Over her 86½ years on earth, Ruth Bader Ginsburg has been lauded as a women's rights pioneer, a Supreme Court justice and a cultural icon. These days, she receives hearty ovations just for staying on the job.
To satisfy some of her liberal allies, she must do that for at least another 16 months.
Fresh off three weeks of radiation treatment for her fourth bout with cancer, the woman fondly known as the "Notorious RBG" is traveling the nation giving speeches, staging conversations and accepting awards and honorary degrees. By demonstrating her vitality before adoring audiences, she hopes to tamp down concerns about her longevity.
"As cancer survivors know, that dread disease is a challenge, and it helps to know that people are rooting for you. Now, it's not universal," she quipped Thursday night at the famed 92nd Street Y in New York City. She vowed to stay on the job "as long as I'm healthy and mentally agile."
The concerns are based on the political calendar. Ginsburg must remain on the nation's highest court at least until January 2021 to avoid giving President Donald Trump and a Republican-controlled Senate the opportunity to replace her. Such a doomsday scenario for liberals would give conservatives a 6-3 hold on the high court – solidifying their majority, perhaps for decades to come.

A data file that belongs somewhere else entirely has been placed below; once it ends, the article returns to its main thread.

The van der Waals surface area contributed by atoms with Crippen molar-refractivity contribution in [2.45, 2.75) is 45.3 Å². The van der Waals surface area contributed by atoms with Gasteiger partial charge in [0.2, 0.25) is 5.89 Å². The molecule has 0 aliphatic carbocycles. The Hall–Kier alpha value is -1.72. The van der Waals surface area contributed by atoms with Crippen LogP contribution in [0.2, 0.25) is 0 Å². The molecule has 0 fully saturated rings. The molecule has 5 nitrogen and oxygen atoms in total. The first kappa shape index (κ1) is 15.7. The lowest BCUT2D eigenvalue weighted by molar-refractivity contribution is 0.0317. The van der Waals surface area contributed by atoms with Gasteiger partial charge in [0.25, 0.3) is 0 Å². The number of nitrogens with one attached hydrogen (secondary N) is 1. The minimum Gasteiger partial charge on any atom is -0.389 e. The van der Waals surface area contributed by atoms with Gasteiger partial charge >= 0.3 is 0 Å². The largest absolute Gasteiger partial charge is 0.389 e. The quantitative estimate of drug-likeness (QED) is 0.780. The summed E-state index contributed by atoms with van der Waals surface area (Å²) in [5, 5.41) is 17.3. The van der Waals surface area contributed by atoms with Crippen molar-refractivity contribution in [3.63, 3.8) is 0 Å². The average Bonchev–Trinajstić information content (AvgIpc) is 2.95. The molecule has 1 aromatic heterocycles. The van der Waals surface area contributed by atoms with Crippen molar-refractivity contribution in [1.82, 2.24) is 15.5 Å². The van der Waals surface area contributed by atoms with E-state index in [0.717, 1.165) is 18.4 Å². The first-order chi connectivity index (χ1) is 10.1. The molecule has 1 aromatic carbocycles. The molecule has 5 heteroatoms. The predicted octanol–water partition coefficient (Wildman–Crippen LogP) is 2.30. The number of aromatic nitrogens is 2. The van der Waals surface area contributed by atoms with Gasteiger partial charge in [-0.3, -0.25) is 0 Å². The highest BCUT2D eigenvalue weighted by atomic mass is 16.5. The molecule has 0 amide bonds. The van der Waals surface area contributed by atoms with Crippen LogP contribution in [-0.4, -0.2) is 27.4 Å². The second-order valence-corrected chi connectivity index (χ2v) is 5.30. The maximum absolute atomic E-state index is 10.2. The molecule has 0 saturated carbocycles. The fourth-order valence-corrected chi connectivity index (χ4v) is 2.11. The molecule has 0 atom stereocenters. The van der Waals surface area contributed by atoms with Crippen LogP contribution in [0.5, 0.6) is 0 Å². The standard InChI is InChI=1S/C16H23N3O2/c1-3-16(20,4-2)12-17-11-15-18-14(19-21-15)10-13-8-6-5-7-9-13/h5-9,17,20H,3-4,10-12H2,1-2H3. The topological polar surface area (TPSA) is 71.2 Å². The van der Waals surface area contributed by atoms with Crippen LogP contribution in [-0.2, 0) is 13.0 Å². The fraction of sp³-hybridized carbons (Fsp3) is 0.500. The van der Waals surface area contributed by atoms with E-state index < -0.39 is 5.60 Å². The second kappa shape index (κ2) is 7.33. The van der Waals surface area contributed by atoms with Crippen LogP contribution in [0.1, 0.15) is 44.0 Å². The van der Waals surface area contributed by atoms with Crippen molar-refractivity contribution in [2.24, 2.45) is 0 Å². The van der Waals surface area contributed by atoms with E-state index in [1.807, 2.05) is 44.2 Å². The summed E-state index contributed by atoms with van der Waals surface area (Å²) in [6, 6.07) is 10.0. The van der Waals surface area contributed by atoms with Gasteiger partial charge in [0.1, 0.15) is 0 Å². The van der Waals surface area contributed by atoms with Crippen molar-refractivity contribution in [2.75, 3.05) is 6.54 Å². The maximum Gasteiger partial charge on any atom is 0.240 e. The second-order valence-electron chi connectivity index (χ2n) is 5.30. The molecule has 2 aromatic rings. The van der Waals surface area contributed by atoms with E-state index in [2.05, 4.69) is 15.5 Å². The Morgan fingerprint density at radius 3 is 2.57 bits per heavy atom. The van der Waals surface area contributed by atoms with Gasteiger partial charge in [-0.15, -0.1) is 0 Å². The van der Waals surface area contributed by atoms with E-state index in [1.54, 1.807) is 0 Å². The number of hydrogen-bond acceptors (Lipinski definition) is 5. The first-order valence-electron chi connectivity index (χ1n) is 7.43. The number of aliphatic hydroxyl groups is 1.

Ginsburg resumes her national hopscotching tour Monday at Meredith College in Raleigh, N.C., where she will appear before about 1,600 fans. The following week, she will be at Amherst College in western Massachusetts.
The court's 2019 term begins Oct. 7, briefly keeping Ginsburg in the nation's capital, where her latest accolade was a two-story mural unveiled Monday on a downtown D.C. building. When two weeks of oral arguments are completed, she is scheduled to travel cross country to California.
"It's a travel schedule that would exhaust the rest of us," says Marge Baker, executive vice president of the liberal group People for the American Way. “This is a statement that’s she’s making, and she seems to draw energy from it.”
For years, Ginsburg has traveled and spoken publicly more than most of her colleagues. Before Associate Justice Antonin Scalia's death in 2016, the two ideological opposites occasionally made joint appearances that called attention to their longtime friendship. Ginsburg has made more than 170 public appearances in the last five years; only Associate Justice Sonia Sotomayor has done more.
"When I am active, I am much better than when I am just lying about feeling sorry for myself," Ginsburg said at the Yale Club event. "The necessity to get up and go is stimulating."
Monday, September 23, 2019
If I were her age and had suffered the health set backs that she has had, I would not have the energy to be on the speaker circuit. (I don't have that energy now!). But RBG is pretty amazing. From USA Today: